Russia also sells oil products abroad-in 2023, the country accounted for about ten percent of global maritime exports-but most Western countries have already stopped importing refined Russian fuel. The main destinations for Russian oil products are Türkiye, China, and Brazil, although Russia also sells fuel to North Korea in violation of UN sanctions in exchange for munitions.

The Ukrainian strikes have dealt a significant blow to Russia's refining capacity - up to 900,000 barrels per day. Repairs will be slow and expensive, partly because refineries, where oil is distilled into its components, are huge and complex pieces of equipment that take years to design and build, and partly because Western sanctions have made access difficult for Russian firms.

Russia's oil storage capacity is limited. Therefore, when a refinery is destroyed or damaged, the crude oil produced cannot simply be stored for later use. As a result, Russian producers are left with only two options: increase crude oil exports or shut down wells and cut production.

Both options are painful for Russia, but increasing exports is less painful than cutting production. Russia can only sell its oil to selected countries, including China, India, and Türkiye, whose refineries are equipped to use certain grades of oil produced in Russia. Thus, these countries have leverage over Russia, allowing them to purchase products at below-market prices.

If Russia decides to shut down wells instead of increasing exports, the world price of oil will indeed rise, something the Biden administration wants to avoid. But then Russia will face an even sharper increase in the cost of oil products, and lower export revenues will soften the blow. It was therefore not surprising when Russian First Deputy Energy Minister Pavel Sorokin suggested in March that Moscow would choose the first option and send more crude oil for export.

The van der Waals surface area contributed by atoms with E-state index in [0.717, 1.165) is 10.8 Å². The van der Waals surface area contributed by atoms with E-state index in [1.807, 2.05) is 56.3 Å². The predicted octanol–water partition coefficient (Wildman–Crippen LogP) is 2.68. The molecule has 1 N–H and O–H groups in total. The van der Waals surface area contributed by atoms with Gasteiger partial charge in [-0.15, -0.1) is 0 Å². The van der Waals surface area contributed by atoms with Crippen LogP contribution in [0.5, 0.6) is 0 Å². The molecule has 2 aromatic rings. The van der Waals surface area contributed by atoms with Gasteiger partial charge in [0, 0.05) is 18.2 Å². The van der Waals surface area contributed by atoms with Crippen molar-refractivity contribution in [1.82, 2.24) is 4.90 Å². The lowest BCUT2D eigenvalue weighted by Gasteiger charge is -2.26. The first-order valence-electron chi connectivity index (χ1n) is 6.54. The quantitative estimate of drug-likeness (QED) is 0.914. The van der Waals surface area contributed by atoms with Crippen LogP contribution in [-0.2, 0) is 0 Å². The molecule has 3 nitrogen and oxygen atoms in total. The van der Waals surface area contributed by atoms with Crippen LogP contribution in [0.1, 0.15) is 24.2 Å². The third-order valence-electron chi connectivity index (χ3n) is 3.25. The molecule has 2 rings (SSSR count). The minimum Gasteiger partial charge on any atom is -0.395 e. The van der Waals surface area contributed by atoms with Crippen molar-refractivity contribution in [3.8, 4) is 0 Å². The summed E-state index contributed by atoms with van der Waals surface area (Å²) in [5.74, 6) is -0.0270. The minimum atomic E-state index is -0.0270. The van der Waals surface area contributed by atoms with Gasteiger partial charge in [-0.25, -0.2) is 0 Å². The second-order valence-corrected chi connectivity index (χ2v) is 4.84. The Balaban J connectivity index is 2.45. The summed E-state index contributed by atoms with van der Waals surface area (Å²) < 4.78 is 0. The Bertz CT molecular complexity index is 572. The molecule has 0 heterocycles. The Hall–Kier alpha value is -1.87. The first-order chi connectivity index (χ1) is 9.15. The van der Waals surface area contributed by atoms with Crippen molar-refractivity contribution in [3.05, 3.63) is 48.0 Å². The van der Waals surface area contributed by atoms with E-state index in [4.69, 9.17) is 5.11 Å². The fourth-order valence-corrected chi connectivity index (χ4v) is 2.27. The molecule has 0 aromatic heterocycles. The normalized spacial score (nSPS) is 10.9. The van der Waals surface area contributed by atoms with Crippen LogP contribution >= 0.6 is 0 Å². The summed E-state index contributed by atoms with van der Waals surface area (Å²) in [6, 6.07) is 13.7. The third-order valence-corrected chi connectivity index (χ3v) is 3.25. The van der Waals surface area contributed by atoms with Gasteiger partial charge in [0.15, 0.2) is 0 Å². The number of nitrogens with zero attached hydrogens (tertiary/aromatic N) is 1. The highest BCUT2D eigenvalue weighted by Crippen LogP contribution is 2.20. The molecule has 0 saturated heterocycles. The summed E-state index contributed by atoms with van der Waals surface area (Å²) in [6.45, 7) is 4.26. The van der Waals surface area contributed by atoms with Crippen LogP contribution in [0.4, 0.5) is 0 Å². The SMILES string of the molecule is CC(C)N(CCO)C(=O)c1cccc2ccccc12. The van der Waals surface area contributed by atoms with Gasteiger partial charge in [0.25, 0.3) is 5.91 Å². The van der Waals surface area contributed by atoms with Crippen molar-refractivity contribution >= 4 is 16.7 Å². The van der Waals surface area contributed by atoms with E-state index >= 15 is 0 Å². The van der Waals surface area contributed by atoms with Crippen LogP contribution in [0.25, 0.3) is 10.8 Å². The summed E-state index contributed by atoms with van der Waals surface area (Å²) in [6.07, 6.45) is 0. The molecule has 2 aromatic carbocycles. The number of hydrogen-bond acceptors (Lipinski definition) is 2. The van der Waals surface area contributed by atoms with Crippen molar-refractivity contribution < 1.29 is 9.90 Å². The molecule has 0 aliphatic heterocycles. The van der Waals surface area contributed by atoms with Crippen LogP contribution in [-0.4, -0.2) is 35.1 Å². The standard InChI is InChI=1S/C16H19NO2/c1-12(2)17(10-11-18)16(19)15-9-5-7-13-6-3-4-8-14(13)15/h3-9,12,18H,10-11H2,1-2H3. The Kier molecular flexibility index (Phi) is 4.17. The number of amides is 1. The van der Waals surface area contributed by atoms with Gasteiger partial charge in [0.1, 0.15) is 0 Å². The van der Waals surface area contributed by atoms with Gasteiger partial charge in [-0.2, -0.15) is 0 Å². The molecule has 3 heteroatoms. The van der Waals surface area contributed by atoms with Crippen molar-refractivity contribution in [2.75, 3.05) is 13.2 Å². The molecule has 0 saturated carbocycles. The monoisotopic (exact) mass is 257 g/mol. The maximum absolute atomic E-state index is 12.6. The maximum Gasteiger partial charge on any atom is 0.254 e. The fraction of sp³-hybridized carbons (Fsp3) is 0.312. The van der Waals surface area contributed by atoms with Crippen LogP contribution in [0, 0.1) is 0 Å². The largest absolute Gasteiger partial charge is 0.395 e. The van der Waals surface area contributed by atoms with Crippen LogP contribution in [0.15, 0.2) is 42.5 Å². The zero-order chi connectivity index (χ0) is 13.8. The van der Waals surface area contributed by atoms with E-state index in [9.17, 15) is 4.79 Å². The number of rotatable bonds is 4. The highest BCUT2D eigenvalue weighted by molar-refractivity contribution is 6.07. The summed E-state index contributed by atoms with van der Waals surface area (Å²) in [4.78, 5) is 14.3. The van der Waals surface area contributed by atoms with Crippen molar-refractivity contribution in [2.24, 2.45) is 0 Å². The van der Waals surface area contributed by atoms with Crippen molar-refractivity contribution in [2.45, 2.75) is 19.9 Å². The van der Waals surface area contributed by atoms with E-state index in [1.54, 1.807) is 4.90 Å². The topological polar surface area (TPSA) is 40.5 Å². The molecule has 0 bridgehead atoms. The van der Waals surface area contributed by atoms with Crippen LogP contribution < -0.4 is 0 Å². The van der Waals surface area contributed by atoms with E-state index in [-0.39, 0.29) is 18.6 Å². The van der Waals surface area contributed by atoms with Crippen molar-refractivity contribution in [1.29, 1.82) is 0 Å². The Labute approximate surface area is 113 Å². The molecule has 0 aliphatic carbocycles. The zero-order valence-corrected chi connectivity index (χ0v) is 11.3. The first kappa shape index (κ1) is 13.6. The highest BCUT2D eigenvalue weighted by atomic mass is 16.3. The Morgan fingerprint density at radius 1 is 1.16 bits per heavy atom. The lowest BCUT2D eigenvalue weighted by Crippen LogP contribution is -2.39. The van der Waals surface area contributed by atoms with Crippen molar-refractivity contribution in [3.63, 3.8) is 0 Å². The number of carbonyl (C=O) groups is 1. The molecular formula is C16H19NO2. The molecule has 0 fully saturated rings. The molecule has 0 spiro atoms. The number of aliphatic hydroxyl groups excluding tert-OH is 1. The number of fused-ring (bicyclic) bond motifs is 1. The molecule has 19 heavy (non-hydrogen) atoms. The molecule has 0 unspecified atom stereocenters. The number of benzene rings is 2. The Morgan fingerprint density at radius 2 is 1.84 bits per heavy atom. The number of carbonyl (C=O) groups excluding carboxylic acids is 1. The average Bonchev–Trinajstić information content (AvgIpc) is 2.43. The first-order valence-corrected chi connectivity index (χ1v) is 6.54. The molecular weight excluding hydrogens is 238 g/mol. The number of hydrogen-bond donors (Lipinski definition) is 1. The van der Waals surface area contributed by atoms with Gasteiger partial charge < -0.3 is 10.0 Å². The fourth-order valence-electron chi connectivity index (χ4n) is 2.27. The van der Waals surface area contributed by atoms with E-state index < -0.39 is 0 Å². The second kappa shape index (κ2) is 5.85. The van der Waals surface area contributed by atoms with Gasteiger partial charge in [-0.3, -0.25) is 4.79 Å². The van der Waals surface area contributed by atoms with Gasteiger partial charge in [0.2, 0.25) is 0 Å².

Data from recent months confirm that, as expected, Russia is exporting more crude oil, while its refined fuel exports have reached near historic lows. In the last week of April, Moscow exported just over 712 thousand tons of diesel fuel and gasoline, down from over 844 thousand tons in the same week in 2023.

However, monthly crude oil exports increased by 9% from February to March, reaching their highest level in nine months and the third highest since Western sanctions on Russian crude oil came into effect in December 2022. The strikes did not affect international crude oil prices, which remained stable until the end of March.

Ukrainian strikes on Russian refineries

In 2024, Ukraine conducted several successful attacks on Russian oil refineries to weaken Moscow's military capabilities.

In March, the Financial Times reported that the United States urged Ukraine to stop attacking Russian energy infrastructure. The reason for this was the increase in oil and gasoline prices in the United States, which could negatively affect President Joe Biden's chances of re-election.

In April, US Secretary of Defense Lloyd Austin noted that the attacks could have a serious impact on global energy markets and advised Ukraine to focus on other goals.

However, the Office of the President of Ukraine confirmed its readiness to continue destroying Russian oil refineries.